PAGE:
- We need healthy social attachments to survive and thrive.
- Becoming overly attached is the root of much unnecessary suffering.
- We need to strive for some flexibility in our attachments because the nature of life is change.
We can all probably agree that a purpose in life is to be happy, in the deep-rooted sense. Finding ways to reduce suffering in life is critical since, obviously, it's difficult to be happy when we are suffering (unless one is a masochist). The Buddha identified some truths about suffering more than 2,500 years ago that have stood the test of time (and have been identified by other wisdom teachers and religions), but one does not have to be a Buddhist to appreciate these insights. The Four Noble Truths describe suffering and lay the groundwork for how to liberate ourselves from it:
- Life is suffering.
- The cause of suffering is attachment (sometimes translated as desire or craving).
- The end of suffering comes with an end to attachment (or desire or craving).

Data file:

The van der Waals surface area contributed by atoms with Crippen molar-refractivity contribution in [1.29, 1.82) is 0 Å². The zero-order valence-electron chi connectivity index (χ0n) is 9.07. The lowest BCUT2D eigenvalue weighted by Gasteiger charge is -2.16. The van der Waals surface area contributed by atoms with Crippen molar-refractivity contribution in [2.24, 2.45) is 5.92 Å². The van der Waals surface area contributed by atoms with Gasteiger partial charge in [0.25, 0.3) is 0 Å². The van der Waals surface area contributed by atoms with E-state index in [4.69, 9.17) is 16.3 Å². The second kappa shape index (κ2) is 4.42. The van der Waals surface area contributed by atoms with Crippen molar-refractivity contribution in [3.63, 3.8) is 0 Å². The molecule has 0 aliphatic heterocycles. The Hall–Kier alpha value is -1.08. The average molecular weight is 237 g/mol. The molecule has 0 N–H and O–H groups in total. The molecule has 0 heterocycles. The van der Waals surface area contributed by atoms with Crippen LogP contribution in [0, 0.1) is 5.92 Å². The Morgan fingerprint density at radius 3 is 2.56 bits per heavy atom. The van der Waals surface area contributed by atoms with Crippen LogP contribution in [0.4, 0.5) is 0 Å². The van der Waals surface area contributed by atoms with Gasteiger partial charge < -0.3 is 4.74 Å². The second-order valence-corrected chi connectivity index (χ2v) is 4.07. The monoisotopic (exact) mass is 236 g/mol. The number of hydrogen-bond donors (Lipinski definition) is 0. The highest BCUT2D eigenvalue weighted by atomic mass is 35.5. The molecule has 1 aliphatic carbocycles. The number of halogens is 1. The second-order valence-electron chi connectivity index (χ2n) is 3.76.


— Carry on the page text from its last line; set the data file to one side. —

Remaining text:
- There is a path that leads one away from craving and suffering (The Noble Eightfold Path).
Let's examine this concept of attachment more closely, including through the lens of Western psychology, and see how a better understanding of attachment can help us reduce our suffering.
Attachment, Suffering, and Happiness
Our attachments are not inherently bad for us. In fact, healthy attachments are necessary for us to survive and thrive. When our fundamental attachments needs are not met, we will experience Level 1 Suffering. In contrast, when our attachments become obsessive or shift into cravings, such unhealthy attachments make us vulnerable to Level 2 Suffering.
Evolutionarily, we need certain attachments to be functional human beings. For example, if we were not attached to being physically alive, we would not have survived as a species. In addition, as social creatures, our attachments with one another are fundamental to our survival. In particular, parents and their kids need to be attached to one another in healthy ways. Psychologists John Bowlby and Mary Ainsworth pioneered studies of infant attachment to their caregivers. In brief, they found evidence that early attachments between infants and their caregivers could have long-lasting effects, for good or for ill, depending upon the quality and type of attachment.